...where distraction is the main attraction.

Friday, January 6, 2012

Single Malt Report: Glenkinchie 12 year old

[I had started a non-whisky post this morning, but it turned into a bunch of whining about television.  I'll save that for another day.  Fridays aren't about whine, they're about whisky.]

For our first actual Single Malt report of the year (Windsor was a blend), I'll start down in the Lowlands.

Map from http://www.hartbrothers.co.uk/
The Highlands are higher up on the map and a mostly rocky, mountainous region.  Meanwhile, the Lowlands are lower on the map and generally a flatter smoother area.  Three Lowland distilleries remain active: Glenkinchie, Auchentoshan, and Bladnoch.  Older malts from the closed Rosebank, Littlemill, Ladyburn (great name!), and Interleven distilleries can be found, but for a significant price.

The bigger distilleries, Auchentoshan and Glenkinchie, are near Scotland's largest cites: Glasgow and Edinburgh, respectively.  Meanwhile, the smaller Bladnoch is the most southern of all of Scottish whisky producers.

More than 95% of Scotch maltings produced outside of the Lowlands are distilled twice.  Most of the Lowland malts are distilled three times, much like Irish whiskies.  This extra distillation, along with the almost total lack of peating, results in the smoothest, lightest, and most accessible of scotches.  This has led to their excessively gender-sensitive nickname, "The Lowland Ladies".

If Ladies they be, then I'm going to report on the 12-year-old Glenkinchie broad.

(Update: While several other distilleries are experimenting with triple distillation, Auchentoshan is the only Lowland distillery that is using that practice consistently.  Triple distillation is the original Lowland style, though there are other distillation techniques, like extra long fermentation times, that can lighten and smoothen a malt.)

The Glenkinchie distillery sits in a glen on land once owned by the de Quincey family.  It was built during the first half of the 19th century, but sustained distillation didn't begin until 1880.  While most of Scotland's distilleries closed during the Second World War, Glenkinchie stayed open, powering out malt for wartime drinkers.  It's been rumored that their malts are in the Johnnie Walker Red and Black Label recipes.  They're currently owned by the Diageo monstrosity, which means that 12 year is well exported and can be found in most decent Scotch shops.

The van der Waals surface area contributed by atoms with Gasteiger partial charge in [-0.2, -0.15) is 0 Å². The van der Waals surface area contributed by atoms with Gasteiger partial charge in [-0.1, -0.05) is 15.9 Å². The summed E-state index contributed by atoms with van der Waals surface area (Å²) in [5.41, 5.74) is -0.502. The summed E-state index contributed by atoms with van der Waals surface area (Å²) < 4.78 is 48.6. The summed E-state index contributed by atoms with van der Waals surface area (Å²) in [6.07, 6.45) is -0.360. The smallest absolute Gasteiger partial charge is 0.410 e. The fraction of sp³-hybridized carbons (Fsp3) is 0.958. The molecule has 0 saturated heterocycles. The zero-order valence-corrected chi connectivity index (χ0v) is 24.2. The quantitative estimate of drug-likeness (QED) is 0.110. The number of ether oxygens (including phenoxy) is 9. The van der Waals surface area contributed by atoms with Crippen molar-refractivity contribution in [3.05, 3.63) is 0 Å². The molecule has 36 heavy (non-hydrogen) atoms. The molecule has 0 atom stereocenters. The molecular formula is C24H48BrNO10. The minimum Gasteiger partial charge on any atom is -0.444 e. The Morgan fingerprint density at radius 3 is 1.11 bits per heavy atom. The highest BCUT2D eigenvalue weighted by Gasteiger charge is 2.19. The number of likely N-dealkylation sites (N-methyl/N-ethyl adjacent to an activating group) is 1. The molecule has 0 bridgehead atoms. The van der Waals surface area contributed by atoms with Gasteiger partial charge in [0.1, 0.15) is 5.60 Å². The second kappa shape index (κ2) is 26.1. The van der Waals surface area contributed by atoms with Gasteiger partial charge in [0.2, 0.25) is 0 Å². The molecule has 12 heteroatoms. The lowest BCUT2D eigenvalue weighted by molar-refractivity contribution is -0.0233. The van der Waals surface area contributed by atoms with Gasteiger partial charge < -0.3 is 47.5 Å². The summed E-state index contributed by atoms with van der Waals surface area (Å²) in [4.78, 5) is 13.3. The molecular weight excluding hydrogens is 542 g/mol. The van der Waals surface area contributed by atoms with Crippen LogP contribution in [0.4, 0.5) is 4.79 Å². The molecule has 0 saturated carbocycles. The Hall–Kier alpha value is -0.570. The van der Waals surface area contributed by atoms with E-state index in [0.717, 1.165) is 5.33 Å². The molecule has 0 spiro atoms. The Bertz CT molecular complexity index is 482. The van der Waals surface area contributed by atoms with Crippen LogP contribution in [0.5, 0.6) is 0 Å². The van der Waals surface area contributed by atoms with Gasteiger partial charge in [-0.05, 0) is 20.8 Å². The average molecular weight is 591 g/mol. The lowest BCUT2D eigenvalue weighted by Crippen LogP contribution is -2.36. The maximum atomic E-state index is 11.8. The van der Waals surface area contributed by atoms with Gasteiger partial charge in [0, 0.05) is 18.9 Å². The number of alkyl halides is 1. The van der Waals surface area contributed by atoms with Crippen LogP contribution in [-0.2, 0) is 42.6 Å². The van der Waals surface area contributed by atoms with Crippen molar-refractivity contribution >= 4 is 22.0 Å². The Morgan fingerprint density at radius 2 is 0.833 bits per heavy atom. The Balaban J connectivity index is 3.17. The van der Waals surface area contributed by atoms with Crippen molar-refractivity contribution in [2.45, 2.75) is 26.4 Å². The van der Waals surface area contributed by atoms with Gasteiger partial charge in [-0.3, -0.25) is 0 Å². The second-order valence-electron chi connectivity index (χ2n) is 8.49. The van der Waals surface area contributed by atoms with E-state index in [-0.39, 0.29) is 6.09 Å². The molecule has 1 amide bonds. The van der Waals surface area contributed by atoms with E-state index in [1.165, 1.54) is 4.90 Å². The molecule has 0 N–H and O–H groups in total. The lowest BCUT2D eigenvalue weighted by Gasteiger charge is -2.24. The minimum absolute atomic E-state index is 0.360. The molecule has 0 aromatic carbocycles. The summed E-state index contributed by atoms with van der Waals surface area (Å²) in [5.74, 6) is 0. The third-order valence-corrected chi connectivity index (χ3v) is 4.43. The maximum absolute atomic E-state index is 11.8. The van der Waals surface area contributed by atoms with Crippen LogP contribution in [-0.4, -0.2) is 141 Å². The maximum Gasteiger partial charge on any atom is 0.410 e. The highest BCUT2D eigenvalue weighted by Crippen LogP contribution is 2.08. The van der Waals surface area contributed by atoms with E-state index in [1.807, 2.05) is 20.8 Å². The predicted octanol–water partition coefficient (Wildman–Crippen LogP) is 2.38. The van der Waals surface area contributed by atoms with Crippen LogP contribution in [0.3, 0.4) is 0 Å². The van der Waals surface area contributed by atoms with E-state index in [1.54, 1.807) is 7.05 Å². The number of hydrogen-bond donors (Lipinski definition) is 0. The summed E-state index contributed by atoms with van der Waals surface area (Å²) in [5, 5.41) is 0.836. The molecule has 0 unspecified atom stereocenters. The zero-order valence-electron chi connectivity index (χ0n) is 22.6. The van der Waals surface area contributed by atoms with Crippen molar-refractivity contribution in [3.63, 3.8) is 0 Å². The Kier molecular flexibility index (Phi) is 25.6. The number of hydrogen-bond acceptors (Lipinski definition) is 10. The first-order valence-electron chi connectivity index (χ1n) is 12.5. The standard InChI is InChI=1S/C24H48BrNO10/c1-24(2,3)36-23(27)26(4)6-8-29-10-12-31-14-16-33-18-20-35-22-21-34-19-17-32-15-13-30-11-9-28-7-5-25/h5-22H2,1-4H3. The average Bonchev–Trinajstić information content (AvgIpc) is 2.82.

The Glenkinchie malts once included a 10 year -- which the 12yr has replaced -- and a 20 year.  Currently their output includes only the 12yr and a Distillers Edition (about 14 years old with an Amontillado finish).  All of their malts are triple-distilled in the aforementioned classic Lowland fashion.

That old 20yr malt is on my Whisky Wish List.  It was bottled at cask strength (over 58% ABV) and spent ten years in a brandy cask.  I don't even have a point of reference for what that smells and tastes like.  Someday...

But, yes, presently let's get in on that Twelve year.

Distillery: Glenkinchie
Age: minimum 12 years
Maturation: Bourbon casks(?)
Region: Lowlands (Eastern)
Alcohol by Volume: 43%

I have yet to purchase that lovely bottle shown above.  Instead, I bought a dram of it from Master of Malt.  I doubt if it's finished in anything but Bourbon barrels since Diageo makes no mention of anything specific, nor does it have any signs of sherry.

Curiously, Diageo recommends that this malt be kept in the freezer.  I say "Curiously" because any heavy chilling of this whisky could cause its feather-light flavor to float away.  I sampled it neat and with water, per my usual routine.

The color is mellow gold, a bit darker than an oaky chardonnay.  The nose is floral and lightly fruity:  Applesauce, Kosher white wine, cereal, white bread, apple juice.  The palate is soft, quiet, creamy, with some tapioca pudding(?), and a little oaked towards the end.  Very light in texture.  The finish lingers longer than one expects from such a light structure.  It drifts along perfumy and polite.

No clouding, so though they likely kept the caramel coloring to a minimum, they probably chill-filtered it.  Though the real way to prove that is to stick it in the freezer, as suggested by the distributor.  The apples are gone from the nose.  It remains fresh, bright, and clean.  Maybe a little bit of yeast.  The palate has gotten softer.  It's flowery with cream and sugar.  The finish has vanished aside from some dryness.

My final notes read "such a quiet polite whisky".  I'd venture to say that it's even lighter than the average Irish whiskey.  I would love to do a blind taste test sometime between this and Tullamore Dew.  That would be a fine night.

As for the grading/ranking, this one comes close to the Hazelburn 8yr which also got the 3x distillation treatment.  The Hazelburn is more complex, while this Glenkinchie has more flowers and apples.  This one is cheaper and much easier to find in the stores.

Pricing - $50-$55 isn't unreasonable, but still a little steep.
Rating - 81